Black Mirror is Edging Eerily Close to Reality 

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Joan is Awful Black Mirror

A distant, dystopian future... 

That is the universe that enthrals viewers of Charlie Brooker’s Black Mirror. But as technological innovation accelerates, Brooker’s fictional world is inching closer to the realm of reality. 

The popular Netflix series, which first aired in 2011, challenges the way the world views technology through stories showing the unsettling nature of technological advancements. 

Each episode portrays a seemingly remote future where futuristic gadgets and technologies destroy the lives of its characters. But Black Mirror’s sinister stories of tomorrow are inching uncomfortably close to the world of today. 

An episode from the series’ most recent season, dubbed ‘Joan is Awful’, has recently made headlines for appearing to have predicted the impact of generative AI on the film industry.

The plot involves actors being replaced by digital replicas of themselves generated using generative AI – a possibility that has recently fuelled strikes in Hollywood as studios explore the possibility of using AI replicas to replace human actors.

The Alliance of Motion Picture and Television Producers (AMPTP)  recently put forward a “groundbreaking AI proposal,” which included a clause requiring consent from actors for the “creation and use of digital replicas or for digital alteration of a performance.”

The proposal shook Hollywood. Duncan Crabtree-Ireland, the chief negotiator for the SAG-AFTRA union, complained that the move would involve actors having their faces “scanned for the rest of eternity, in any project they want, with no consent” in return for one day’s pay. 

And it’s not just actors concerned about the rise of generative AI in the film industry. Similar concerns about the unregulated use of AI were raised by the Writer’s Guild of America when it began a strike of its own in May.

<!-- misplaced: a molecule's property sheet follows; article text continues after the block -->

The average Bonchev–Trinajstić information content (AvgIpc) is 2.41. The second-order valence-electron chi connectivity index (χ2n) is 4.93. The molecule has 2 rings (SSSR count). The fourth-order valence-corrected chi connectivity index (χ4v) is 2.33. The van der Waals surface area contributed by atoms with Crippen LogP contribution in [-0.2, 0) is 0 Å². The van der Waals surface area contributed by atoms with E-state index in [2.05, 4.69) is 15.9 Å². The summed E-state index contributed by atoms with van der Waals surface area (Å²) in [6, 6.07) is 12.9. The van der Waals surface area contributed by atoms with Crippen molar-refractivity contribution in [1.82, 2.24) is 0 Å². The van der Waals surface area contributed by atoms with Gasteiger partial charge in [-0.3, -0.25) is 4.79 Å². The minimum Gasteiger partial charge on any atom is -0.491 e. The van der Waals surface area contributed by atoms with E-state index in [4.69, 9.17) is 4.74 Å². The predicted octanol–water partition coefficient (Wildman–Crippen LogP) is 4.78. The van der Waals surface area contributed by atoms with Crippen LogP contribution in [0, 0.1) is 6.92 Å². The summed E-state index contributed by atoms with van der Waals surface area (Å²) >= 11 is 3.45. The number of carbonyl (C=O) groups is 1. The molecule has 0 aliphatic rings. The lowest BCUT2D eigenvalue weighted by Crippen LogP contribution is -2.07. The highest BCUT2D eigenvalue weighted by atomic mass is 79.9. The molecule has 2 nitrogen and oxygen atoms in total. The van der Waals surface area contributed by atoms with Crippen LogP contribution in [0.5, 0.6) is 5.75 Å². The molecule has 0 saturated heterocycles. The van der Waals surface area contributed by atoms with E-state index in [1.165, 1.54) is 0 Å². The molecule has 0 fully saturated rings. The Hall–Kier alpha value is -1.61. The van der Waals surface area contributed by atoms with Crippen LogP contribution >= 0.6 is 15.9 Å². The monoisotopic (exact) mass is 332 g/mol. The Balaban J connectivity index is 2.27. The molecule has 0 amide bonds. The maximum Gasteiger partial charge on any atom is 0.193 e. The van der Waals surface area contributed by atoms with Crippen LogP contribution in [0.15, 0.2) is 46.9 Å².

In a proposal, the union called on the AMPTP to “regulate the use of artificial intelligence on MBA-covered projects, meaning that “AI can’t write or rewrite literary material; can’t be used as source material; and MBA-covered material can’t be used to train AI.” 

But the AMPTP rejected their proposal, instead suggesting that annual meetings should be held to “discuss advancements in technology.”

Joan is a legal minefield

From a legal standpoint, the case of Joan is Awful appears pretty watertight in the Black Mirror episode. But in reality, the usage of generative AI to create content still poses the important legal question of ownership. 

It is a question that has no robust answer by way of current IP laws. Patent law generally considers the inventor as the first owner of the invention, and lawmakers are struggling to understand how to position laws that protect copyrighted work while fostering innovation.

This has led to a range of legal challenges against AI companies in recent months. US Comedian Sarah Silverman, along with two other authors, recently sued ChatGPT creator OpenAI for allegedly scraping their work from illegal websites after they discovered the chatbot was regurgitating summaries of their content. 

Meanwhile, in January, online image repository Getty Images filed a lawsuit against the art generator Stability AI for allegedly stealing millions of copyrighted-protected images to train its text-to-image generator Stable Diffusion.